Keep Foods Safe When Grilling

— Written By
en Español / em Português

El inglés es el idioma de control de esta página. En la medida en que haya algún conflicto entre la traducción al inglés y la traducción, el inglés prevalece.

Al hacer clic en el enlace de traducción se activa un servicio de traducción gratuito para convertir la página al español. Al igual que con cualquier traducción por Internet, la conversión no es sensible al contexto y puede que no traduzca el texto en su significado original. NC State Extension no garantiza la exactitud del texto traducido. Por favor, tenga en cuenta que algunas aplicaciones y/o servicios pueden no funcionar como se espera cuando se traducen.


Inglês é o idioma de controle desta página. Na medida que haja algum conflito entre o texto original em Inglês e a tradução, o Inglês prevalece.

Ao clicar no link de tradução, um serviço gratuito de tradução será ativado para converter a página para o Português. Como em qualquer tradução pela internet, a conversão não é sensivel ao contexto e pode não ocorrer a tradução para o significado orginal. O serviço de Extensão da Carolina do Norte (NC State Extension) não garante a exatidão do texto traduzido. Por favor, observe que algumas funções ou serviços podem não funcionar como esperado após a tradução.


English is the controlling language of this page. To the extent there is any conflict between the English text and the translation, English controls.

Clicking on the translation link activates a free translation service to convert the page to Spanish. As with any Internet translation, the conversion is not context-sensitive and may not translate the text to its original meaning. NC State Extension does not guarantee the accuracy of the translated text. Please note that some applications and/or services may not function as expected when translated.

Collapse ▲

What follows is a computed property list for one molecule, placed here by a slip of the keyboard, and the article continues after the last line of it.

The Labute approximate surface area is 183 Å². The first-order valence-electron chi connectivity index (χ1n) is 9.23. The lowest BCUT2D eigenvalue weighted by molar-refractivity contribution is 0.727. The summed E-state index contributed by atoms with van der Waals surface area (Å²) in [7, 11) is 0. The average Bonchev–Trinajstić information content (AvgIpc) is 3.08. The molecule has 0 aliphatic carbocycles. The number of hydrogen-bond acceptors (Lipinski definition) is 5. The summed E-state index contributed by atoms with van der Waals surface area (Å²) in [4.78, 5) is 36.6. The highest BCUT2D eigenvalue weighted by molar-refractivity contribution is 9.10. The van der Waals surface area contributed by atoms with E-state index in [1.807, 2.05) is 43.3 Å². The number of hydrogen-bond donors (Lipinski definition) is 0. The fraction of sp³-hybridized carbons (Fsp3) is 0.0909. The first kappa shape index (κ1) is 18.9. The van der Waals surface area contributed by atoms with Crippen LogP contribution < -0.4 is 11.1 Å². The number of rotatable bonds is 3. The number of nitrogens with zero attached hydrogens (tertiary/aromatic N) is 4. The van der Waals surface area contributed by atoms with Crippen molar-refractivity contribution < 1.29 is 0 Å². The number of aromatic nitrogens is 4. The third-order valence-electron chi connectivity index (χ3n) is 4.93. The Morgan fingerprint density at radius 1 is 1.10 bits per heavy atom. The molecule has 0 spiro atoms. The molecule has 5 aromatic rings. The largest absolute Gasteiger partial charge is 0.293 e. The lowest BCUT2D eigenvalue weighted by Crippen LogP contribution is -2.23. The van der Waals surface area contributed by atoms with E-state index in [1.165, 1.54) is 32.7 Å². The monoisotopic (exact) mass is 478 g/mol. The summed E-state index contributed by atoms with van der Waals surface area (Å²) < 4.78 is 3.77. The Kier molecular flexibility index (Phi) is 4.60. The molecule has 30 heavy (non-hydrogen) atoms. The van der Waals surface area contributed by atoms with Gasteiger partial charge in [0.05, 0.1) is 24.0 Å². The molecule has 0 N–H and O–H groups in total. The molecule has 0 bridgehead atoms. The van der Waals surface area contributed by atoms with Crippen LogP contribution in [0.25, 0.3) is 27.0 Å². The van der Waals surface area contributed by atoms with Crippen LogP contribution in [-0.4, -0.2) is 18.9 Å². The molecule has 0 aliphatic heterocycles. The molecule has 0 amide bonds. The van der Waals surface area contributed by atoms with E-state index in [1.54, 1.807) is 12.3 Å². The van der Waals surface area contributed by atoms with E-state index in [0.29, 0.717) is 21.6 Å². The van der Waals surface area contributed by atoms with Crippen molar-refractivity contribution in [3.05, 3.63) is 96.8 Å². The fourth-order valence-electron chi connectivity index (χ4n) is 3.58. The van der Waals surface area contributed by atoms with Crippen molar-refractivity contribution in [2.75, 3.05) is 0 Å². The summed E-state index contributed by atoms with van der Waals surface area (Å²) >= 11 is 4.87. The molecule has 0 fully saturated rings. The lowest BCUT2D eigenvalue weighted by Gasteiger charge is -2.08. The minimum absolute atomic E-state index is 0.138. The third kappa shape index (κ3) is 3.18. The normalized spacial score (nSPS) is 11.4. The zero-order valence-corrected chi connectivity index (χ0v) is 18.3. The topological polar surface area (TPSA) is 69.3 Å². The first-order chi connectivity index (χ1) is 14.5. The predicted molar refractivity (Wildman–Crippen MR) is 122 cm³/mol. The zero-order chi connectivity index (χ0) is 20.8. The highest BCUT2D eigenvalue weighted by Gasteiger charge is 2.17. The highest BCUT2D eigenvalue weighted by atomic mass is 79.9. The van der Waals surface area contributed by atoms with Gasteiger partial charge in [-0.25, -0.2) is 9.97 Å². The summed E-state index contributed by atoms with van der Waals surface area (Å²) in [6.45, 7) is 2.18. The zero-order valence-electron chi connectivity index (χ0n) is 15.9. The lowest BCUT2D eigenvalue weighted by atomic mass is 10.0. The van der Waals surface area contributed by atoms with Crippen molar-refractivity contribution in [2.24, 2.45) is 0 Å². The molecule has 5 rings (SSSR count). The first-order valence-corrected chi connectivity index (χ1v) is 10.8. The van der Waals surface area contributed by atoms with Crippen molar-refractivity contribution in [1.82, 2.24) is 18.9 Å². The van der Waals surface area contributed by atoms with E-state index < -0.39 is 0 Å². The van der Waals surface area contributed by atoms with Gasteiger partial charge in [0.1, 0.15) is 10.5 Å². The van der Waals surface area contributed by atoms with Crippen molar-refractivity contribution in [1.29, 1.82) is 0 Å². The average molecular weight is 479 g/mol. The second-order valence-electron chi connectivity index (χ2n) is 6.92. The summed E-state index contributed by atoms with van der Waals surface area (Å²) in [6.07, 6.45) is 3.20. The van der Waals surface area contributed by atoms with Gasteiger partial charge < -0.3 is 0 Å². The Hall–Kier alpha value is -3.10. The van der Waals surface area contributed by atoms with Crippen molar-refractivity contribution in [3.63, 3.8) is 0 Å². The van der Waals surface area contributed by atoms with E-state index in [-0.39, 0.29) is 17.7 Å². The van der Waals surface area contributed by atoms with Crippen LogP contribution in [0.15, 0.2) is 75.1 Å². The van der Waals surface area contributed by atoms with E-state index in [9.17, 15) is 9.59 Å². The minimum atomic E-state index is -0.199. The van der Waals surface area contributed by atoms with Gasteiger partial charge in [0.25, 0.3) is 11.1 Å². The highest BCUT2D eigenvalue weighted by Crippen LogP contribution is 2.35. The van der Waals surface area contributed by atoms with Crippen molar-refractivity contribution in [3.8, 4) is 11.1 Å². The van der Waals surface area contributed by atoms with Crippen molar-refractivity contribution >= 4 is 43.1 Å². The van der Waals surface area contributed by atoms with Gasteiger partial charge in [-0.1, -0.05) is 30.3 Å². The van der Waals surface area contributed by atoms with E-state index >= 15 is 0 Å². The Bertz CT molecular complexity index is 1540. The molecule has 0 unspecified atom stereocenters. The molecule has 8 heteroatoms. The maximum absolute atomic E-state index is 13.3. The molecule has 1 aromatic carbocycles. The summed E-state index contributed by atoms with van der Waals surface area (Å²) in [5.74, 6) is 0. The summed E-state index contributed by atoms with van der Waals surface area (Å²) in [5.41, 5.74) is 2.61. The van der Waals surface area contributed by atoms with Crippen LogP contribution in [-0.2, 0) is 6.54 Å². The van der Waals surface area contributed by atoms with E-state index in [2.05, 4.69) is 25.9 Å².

GrillingWe are in the midst of summer, which means grilling season! Surprisingly enough, July is Grilling Month. So, I want to share some tips to get you grilling like a pro and practicing important food safety rules – clean, separate, cook, and chill. I am going to help you make grilling easy from beginning to end.

Shopping Day

When shopping, be sure to place perishable foods in your basket last to reduce the time they sit at room temperature. Separate raw meat and poultry from other foods in your shopping cart, and put those foods into a plastic bag to reduce the risk of meat juices dripping onto your other groceries causing cross-contamination. When the cashier is bagging the groceries, make sure your raw meat and poultry are in a separate bag.

Plan to return home soon after grocery shopping, and store perishable foods in the refrigerator or freezer as soon as possible. If you are unable to get those groceries refrigerated within two hours, or 1 hour if the temperature is above 90˚ F, place them in a cooler with ice to keep raw meats, poultry, and other perishable items safe until you can get them home and into a refrigerator. Freeze poultry and ground meat that won’t be used in 1 or 2 days, and freeze other meat within 4 to 5 days.